Descriptive Gazetteer Entry for GAINSBOROUGH

GAINSBOROUGH, a town, a township, a parish, a sub-district, and a district, in Lincolnshire. The town stands on the river Trent, at the boundary with Notts, adjacent to a junction of railways, 16 miles by road and 17¼ by railway NW of Lincoln; is a head port; and has railway communication directly toward four points, and connexionally to all parts of the kingdom. It is believed to have been founded by the Saxons; and was known to them as Gegnesburh. But ancient earthworks, called Castle-hills-camp, on a ridge about a mile to the north, have parts which are thought to be Roman, yet appear to have been either altered or mainly formed by the Danes. These works consist chiefly of three concentric circular mounds, with deep intervening fosses; but also include subordinate embankments. The town, with a territory around it, seems for a time to have been an independent state; but was afterwards annexed, first to Northumbria, next to Mercia. Alfred the Great was married here, in 868, to Ælswitha, the daughter of a Mercian noble. The Danes, under Sweyn, came up hither with a numerous fleet, took possession of the town, overran the neighbouring country, and committed great ravages; but were eventually overpowered. Sweyn was secretly stabbed, when on the point of re-embarking, and is thought to have been interred in one of the neighbouring tumuli; and many of his followers are said to have been buried in an ancient chapel which stood in the southern part of the town. The contending forces, in the civil wars of Charles I., occupied the entrenchments of Castle-hills; and those of the king, under Lord Cavendish, were defeated here by Cromwell.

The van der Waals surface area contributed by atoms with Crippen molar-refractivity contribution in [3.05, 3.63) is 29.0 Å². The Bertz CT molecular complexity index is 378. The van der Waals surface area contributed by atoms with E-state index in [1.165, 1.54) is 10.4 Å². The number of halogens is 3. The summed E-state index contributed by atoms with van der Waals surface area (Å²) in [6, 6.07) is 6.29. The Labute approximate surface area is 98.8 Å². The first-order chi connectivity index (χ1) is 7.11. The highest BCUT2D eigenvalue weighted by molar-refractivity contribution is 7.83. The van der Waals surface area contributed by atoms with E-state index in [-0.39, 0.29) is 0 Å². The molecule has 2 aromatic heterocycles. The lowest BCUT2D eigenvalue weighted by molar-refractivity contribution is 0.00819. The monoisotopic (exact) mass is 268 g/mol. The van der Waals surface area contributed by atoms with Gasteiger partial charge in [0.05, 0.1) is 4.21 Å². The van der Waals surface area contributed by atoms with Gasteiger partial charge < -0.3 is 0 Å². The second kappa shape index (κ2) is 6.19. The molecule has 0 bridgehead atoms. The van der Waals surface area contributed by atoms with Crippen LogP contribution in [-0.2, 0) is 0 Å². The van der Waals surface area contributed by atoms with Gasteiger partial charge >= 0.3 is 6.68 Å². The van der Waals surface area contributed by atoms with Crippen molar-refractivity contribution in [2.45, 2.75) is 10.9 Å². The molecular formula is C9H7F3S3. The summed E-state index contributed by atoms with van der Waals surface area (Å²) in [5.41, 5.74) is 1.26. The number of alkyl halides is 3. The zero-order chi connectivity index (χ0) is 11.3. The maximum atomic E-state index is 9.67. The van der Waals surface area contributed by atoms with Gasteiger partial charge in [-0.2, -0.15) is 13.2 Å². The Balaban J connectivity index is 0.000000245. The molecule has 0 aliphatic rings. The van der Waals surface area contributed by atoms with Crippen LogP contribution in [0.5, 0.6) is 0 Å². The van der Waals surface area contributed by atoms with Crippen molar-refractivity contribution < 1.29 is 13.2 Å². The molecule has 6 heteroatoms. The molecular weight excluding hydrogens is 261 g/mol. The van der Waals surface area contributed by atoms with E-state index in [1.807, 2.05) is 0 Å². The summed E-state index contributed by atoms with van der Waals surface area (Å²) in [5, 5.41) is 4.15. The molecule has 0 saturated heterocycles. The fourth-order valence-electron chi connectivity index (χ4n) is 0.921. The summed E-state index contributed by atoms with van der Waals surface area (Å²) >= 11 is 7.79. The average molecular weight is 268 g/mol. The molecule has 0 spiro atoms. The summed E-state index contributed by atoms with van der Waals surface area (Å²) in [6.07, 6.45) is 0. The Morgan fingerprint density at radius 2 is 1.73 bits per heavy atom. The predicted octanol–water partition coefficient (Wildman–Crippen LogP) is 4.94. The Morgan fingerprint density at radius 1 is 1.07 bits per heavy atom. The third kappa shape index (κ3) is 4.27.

The site of the town, together with a considerable area above and below, appears to have been under sea or estuary within the human epoch; and several ancient canoes have been dug up in the neighbourhood. The site also, from its lowness, and from its relative situation to the upper basin of the Trent, is liable to inundation by freshets after great rains or sudden thaws. The tide, too, comes hither with a "bore, " or rapid breast current, similar to that in the rivers which enter the Bristol channel and the Solway frith; but is not so strong or high as in these rivers. The town comprises two principal streets, on a cruciform plan; but has other streets and thoroughfares; and has undergone material recent improvement. It is very closely built; and extends about 1¼ mile along the Trent, with a maximum breadth of about ¼ of a mile. Its chief public buildings are a quondam palace, a town-hall, a bridge, a custom-house, two churches, eight dissenting chapels, a Roman Ca-tholic chapel, a grammar-school, a national school, an athenæum, and a workhouse. The quondam palace belonged to John of Gaunt; was afterwards a resi-dence of the Hickmans, lords of the manor; occupies nearly ½ an acre; forms three sides of a quadrangle, with an embattled tower at one corner; was formerly encom-passed by a moat; underwent, at a recent period, con-siderable decay and much renovation and change; and has been converted, in various parts, into severally a corn-exchange, assembly-rooms, and a mechanics' insti-tute. The town hall is a brick edifice, with shops on its ground floor. The bridge is a handsome stone structure, of three elliptical arches, built, in 1790, at a cost of £10, 000. The parish church, or All Saints church, was originally founded by the Knights Templars; has been twice rebuilt, -the second time in 1736; retains a fine tower of the 14th century; and, in 1862, underwent con-siderable interior improvement. Trinity church, situated at Southolme, is modern; presents a singular contrast to the parish church; is cruciform; and has fine stained glass windows. The grammar school has £20 from endowment; Wharton's charity £107; Nicholson's charity £100; and other charities £111. The workhouse has accommodation for 200 persons.